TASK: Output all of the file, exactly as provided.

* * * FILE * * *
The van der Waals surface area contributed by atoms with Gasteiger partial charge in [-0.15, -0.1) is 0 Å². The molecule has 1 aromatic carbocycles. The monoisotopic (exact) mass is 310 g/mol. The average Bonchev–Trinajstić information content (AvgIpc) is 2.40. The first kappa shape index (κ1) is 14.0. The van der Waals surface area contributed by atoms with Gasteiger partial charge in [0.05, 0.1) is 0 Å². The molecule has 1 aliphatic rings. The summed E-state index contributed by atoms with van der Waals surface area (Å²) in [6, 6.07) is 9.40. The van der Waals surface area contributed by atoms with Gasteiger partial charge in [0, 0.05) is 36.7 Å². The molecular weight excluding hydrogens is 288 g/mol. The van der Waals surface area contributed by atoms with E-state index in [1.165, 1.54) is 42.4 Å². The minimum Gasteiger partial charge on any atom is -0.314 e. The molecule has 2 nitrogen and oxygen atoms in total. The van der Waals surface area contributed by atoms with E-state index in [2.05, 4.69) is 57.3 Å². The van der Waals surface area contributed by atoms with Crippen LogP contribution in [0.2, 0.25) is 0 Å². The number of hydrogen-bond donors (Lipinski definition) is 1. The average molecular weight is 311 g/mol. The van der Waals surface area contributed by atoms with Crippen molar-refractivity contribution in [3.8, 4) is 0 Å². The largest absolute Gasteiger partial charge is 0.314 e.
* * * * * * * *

The van der Waals surface area contributed by atoms with Gasteiger partial charge in [-0.15, -0.1) is 0 Å². The molecule has 1 aromatic carbocycles. The monoisotopic (exact) mass is 310 g/mol. The average Bonchev–Trinajstić information content (AvgIpc) is 2.40. The first kappa shape index (κ1) is 14.0. The van der Waals surface area contributed by atoms with Gasteiger partial charge in [0.05, 0.1) is 0 Å². The molecule has 1 aliphatic rings. The summed E-state index contributed by atoms with van der Waals surface area (Å²) in [6, 6.07) is 9.40. The van der Waals surface area contributed by atoms with Gasteiger partial charge in [0, 0.05) is 36.7 Å². The molecular weight excluding hydrogens is 288 g/mol. The van der Waals surface area contributed by atoms with E-state index in [1.165, 1.54) is 42.4 Å². The minimum Gasteiger partial charge on any atom is -0.314 e. The molecule has 2 nitrogen and oxygen atoms in total. The van der Waals surface area contributed by atoms with E-state index in [2.05, 4.69) is 57.3 Å². The van der Waals surface area contributed by atoms with Crippen LogP contribution in [0.2, 0.25) is 0 Å². The number of hydrogen-bond donors (Lipinski definition) is 1. The average molecular weight is 311 g/mol. The van der Waals surface area contributed by atoms with Crippen molar-refractivity contribution in [3.8, 4) is 0 Å². The largest absolute Gasteiger partial charge is 0.314 e.